Gaining “Silent Confidence” from Loras

When Brittney (Cato) Kushnir (’13), JD, arrived on the Loras College campus for her first year, she had an established support network on the women’s basketball team, but still had moments where the transition from her home in Chicago felt too far away from Dubuque. Being both Black and Puerto Rican, many of the comforts she was used to were not available.

“It took some getting used to, but it speaks volumes about the Loras community to find other things that make up for the elements you are missing,” she said. “I found support in different ways. I became a resident assistant and found communities within Loras like the Black Student Union to broaden my experience.”

Now practicing business and commercial law in Chicago, Cato still speaks with students at her alma mater to share those experiences.

“I think it is important to give students of color the support they need in that journey. I know how I felt when I arrived at Loras and I want to let them know they are in the right place and there are people who are there to support them. Also, letting them know their concerns are valid, whether it is missing home of not finding their place, that they do fit in. I know first-year Brittney would have loved someone to talk to someone who was just in her shoes and could coach me through it. If I have the chance to talk to any student at Loras that needs the support, I am all for it,” she said.

Cato’s path to Loras came through two courts–basketball and law. Recruited to play basketball, she experienced an overnight visit that made her fall in love with the campus. By the end of the visit, she knew the team would be there for her. She also liked the idea of a more intimate learning environment coming from a small high school.

The summer before she came to Loras, she got her first taste of the legal profession at the state attorney’s office.

“My dad always used to joke that I would make a great lawyer. That internship was really interesting. Each summer after that, I did different internships testing out the legal profession,” she explained.

While she homed in on a career in law, Cato was a double major in English and Spanish. She credits her work in those classes for preparing her for her profession, particularly her experiences with Susan Stone, PhD, professor of English, and Kate McCarthy Gilmore, PhD, professor of Spanish.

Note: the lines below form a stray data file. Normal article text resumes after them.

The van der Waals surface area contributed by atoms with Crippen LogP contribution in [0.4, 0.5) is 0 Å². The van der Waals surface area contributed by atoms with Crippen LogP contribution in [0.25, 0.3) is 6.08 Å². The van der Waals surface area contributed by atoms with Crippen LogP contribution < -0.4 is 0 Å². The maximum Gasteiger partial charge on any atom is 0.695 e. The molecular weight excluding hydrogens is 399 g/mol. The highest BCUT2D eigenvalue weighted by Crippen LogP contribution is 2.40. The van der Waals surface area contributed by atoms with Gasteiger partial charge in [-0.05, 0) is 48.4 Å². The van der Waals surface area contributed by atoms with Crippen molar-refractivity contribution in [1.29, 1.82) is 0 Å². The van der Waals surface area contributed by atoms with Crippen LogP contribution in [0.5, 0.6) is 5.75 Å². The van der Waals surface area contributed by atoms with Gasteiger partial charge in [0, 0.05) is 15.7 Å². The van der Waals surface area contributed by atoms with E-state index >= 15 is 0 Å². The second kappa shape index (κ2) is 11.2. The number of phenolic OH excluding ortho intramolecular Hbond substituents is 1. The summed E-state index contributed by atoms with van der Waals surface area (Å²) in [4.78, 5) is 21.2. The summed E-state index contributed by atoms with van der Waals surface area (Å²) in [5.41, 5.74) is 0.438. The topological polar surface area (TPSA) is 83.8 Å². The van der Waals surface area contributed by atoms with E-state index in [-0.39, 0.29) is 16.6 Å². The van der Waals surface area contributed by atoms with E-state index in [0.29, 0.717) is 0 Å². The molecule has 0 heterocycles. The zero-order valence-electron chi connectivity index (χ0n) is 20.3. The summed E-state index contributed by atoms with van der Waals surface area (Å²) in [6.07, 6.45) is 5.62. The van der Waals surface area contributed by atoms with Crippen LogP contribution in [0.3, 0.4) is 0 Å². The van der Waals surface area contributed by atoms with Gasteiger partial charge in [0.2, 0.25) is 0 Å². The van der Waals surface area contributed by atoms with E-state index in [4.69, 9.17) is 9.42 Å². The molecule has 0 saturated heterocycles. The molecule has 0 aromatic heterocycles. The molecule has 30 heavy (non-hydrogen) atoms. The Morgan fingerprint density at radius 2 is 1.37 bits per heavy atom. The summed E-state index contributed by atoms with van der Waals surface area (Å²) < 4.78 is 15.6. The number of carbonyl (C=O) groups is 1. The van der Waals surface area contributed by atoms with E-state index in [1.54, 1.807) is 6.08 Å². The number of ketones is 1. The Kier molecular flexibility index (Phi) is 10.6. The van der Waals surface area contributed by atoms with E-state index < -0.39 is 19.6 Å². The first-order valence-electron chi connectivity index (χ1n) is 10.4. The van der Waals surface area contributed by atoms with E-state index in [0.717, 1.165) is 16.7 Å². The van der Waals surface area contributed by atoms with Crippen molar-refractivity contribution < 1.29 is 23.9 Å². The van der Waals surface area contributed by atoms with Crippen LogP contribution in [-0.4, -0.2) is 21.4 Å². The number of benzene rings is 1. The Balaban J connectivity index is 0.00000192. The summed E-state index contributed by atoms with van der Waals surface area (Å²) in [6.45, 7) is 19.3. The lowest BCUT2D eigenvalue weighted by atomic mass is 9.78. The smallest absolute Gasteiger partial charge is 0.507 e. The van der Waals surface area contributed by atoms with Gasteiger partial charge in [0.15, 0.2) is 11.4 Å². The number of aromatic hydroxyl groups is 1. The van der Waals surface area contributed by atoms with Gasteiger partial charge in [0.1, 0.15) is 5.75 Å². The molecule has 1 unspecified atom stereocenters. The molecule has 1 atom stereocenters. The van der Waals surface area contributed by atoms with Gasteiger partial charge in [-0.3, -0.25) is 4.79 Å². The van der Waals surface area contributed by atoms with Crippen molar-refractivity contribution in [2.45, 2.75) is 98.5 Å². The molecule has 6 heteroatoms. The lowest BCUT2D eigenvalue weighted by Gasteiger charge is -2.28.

“Dr. Stone is someone I still talk with regularly. The way she handled classes and books that could be culturally difficult in a way that made me feel comfortable talking to her made a big difference.The way she interacts with her students was significant to me. Both she and Dr. McCarthy-Gilmore were very open and easy to talk to. I had a comfort going to them and when I left their offices, I felt I received the attention I needed and had improved based on the interactions,” she recalled.

She would go on to graduate cum laude at DePaul University College of Law, finishing in the top fifteen percent of her class. The work habits established at Loras played a significant role.

“I was well prepared for law school thanks to Loras thanks in no small part due to the work ethic that was instilled in me through my English and Spanish classes,” she explained. “Coming into law school, I had a humbleness that I think comes with the Loras experience. I knew I had a quality education and had the tools I needed. I had a silent confidence due to the down-to-earth approach that Loras takes.”

Cato would be asked to come back to speak to students multiple times, including to provide the keynote address for the 2018 Commencement.

“I still don’t have words for it. Writing my speech gave me a chance to reflect on my journey and where I wanted to go. Part of the speech was me talking to my younger self and what that Loras graduation meant. It was also a reminder to my current self that we are continually evolving. I am grateful for the reflection that opportunity provided me.”

Read the other coeducation alumnae stories here.